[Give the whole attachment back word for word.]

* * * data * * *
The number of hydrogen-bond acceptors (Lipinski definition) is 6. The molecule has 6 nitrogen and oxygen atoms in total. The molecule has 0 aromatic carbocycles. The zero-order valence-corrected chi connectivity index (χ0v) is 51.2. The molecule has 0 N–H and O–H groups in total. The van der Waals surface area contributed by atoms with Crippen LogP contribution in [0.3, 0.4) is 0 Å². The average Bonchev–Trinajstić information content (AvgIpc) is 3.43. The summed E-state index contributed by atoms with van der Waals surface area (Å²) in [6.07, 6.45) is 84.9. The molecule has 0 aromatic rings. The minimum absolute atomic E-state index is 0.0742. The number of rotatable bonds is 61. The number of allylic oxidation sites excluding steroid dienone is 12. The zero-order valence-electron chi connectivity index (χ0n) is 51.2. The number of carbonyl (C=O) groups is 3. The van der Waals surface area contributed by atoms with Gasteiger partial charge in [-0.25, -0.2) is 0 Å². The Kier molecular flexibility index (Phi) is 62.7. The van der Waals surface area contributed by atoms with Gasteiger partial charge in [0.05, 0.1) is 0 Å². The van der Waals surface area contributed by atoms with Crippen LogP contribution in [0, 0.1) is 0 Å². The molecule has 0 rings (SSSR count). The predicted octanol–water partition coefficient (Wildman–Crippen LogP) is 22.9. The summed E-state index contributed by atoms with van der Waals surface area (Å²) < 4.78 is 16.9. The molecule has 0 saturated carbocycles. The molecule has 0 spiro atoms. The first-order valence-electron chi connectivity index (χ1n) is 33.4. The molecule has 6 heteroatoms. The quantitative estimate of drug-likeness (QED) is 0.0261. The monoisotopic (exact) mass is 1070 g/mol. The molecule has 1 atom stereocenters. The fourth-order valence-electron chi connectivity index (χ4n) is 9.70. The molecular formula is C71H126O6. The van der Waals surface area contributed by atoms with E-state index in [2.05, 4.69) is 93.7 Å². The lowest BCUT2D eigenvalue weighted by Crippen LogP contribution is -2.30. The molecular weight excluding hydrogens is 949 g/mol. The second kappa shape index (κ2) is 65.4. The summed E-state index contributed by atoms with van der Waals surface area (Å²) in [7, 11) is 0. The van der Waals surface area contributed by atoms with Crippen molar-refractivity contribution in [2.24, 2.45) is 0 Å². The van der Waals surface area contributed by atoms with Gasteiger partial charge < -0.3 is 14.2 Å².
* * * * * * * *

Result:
The number of hydrogen-bond acceptors (Lipinski definition) is 6. The molecule has 6 nitrogen and oxygen atoms in total. The molecule has 0 aromatic carbocycles. The zero-order valence-corrected chi connectivity index (χ0v) is 51.2. The molecule has 0 N–H and O–H groups in total. The van der Waals surface area contributed by atoms with Crippen LogP contribution in [0.3, 0.4) is 0 Å². The average Bonchev–Trinajstić information content (AvgIpc) is 3.43. The summed E-state index contributed by atoms with van der Waals surface area (Å²) in [6.07, 6.45) is 84.9. The molecule has 0 aromatic rings. The minimum absolute atomic E-state index is 0.0742. The number of rotatable bonds is 61. The number of allylic oxidation sites excluding steroid dienone is 12. The zero-order valence-electron chi connectivity index (χ0n) is 51.2. The number of carbonyl (C=O) groups is 3. The van der Waals surface area contributed by atoms with Gasteiger partial charge in [-0.25, -0.2) is 0 Å². The Kier molecular flexibility index (Phi) is 62.7. The van der Waals surface area contributed by atoms with Gasteiger partial charge in [0.05, 0.1) is 0 Å². The van der Waals surface area contributed by atoms with Crippen LogP contribution in [0, 0.1) is 0 Å². The molecule has 0 rings (SSSR count). The predicted octanol–water partition coefficient (Wildman–Crippen LogP) is 22.9. The summed E-state index contributed by atoms with van der Waals surface area (Å²) < 4.78 is 16.9. The molecule has 0 saturated carbocycles. The molecule has 0 spiro atoms. The first-order valence-electron chi connectivity index (χ1n) is 33.4. The molecule has 6 heteroatoms. The quantitative estimate of drug-likeness (QED) is 0.0261. The monoisotopic (exact) mass is 1070 g/mol. The molecule has 1 atom stereocenters. The fourth-order valence-electron chi connectivity index (χ4n) is 9.70. The molecular formula is C71H126O6. The van der Waals surface area contributed by atoms with E-state index in [2.05, 4.69) is 93.7 Å². The lowest BCUT2D eigenvalue weighted by Crippen LogP contribution is -2.30. The molecular weight excluding hydrogens is 949 g/mol. The second kappa shape index (κ2) is 65.4. The summed E-state index contributed by atoms with van der Waals surface area (Å²) in [7, 11) is 0. The van der Waals surface area contributed by atoms with Crippen molar-refractivity contribution in [2.24, 2.45) is 0 Å². The van der Waals surface area contributed by atoms with Gasteiger partial charge < -0.3 is 14.2 Å².